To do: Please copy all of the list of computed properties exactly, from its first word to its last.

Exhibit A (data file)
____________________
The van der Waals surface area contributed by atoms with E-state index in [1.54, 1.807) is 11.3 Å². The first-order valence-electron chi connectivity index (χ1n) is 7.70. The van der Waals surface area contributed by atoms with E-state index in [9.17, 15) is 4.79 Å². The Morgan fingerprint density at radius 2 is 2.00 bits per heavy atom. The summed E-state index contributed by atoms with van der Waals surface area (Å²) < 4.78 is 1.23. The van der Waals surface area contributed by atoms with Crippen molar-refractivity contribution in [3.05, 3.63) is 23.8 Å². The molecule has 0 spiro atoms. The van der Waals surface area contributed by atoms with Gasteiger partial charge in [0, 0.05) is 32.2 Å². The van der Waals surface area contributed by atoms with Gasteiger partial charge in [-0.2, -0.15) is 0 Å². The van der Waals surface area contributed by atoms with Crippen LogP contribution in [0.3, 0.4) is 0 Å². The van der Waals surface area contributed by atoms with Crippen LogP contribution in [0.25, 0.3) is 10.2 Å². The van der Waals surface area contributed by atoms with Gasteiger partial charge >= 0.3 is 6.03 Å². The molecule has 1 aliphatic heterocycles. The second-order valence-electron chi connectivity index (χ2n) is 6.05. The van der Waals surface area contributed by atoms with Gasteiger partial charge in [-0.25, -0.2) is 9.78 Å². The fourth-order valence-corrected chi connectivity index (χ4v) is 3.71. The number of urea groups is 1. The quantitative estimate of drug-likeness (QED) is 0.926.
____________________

The van der Waals surface area contributed by atoms with E-state index in [1.54, 1.807) is 11.3 Å². The first-order valence-electron chi connectivity index (χ1n) is 7.70. The van der Waals surface area contributed by atoms with E-state index in [9.17, 15) is 4.79 Å². The Morgan fingerprint density at radius 2 is 2.00 bits per heavy atom. The summed E-state index contributed by atoms with van der Waals surface area (Å²) < 4.78 is 1.23. The van der Waals surface area contributed by atoms with Crippen molar-refractivity contribution in [3.05, 3.63) is 23.8 Å². The molecule has 0 spiro atoms. The van der Waals surface area contributed by atoms with Gasteiger partial charge in [0, 0.05) is 32.2 Å². The van der Waals surface area contributed by atoms with Gasteiger partial charge in [-0.2, -0.15) is 0 Å². The van der Waals surface area contributed by atoms with Crippen LogP contribution in [0.3, 0.4) is 0 Å². The van der Waals surface area contributed by atoms with Crippen LogP contribution in [0.25, 0.3) is 10.2 Å². The van der Waals surface area contributed by atoms with Gasteiger partial charge >= 0.3 is 6.03 Å². The molecule has 1 aliphatic heterocycles. The second-order valence-electron chi connectivity index (χ2n) is 6.05. The van der Waals surface area contributed by atoms with Gasteiger partial charge in [-0.25, -0.2) is 9.78 Å². The fourth-order valence-corrected chi connectivity index (χ4v) is 3.71. The number of urea groups is 1. The quantitative estimate of drug-likeness (QED) is 0.926.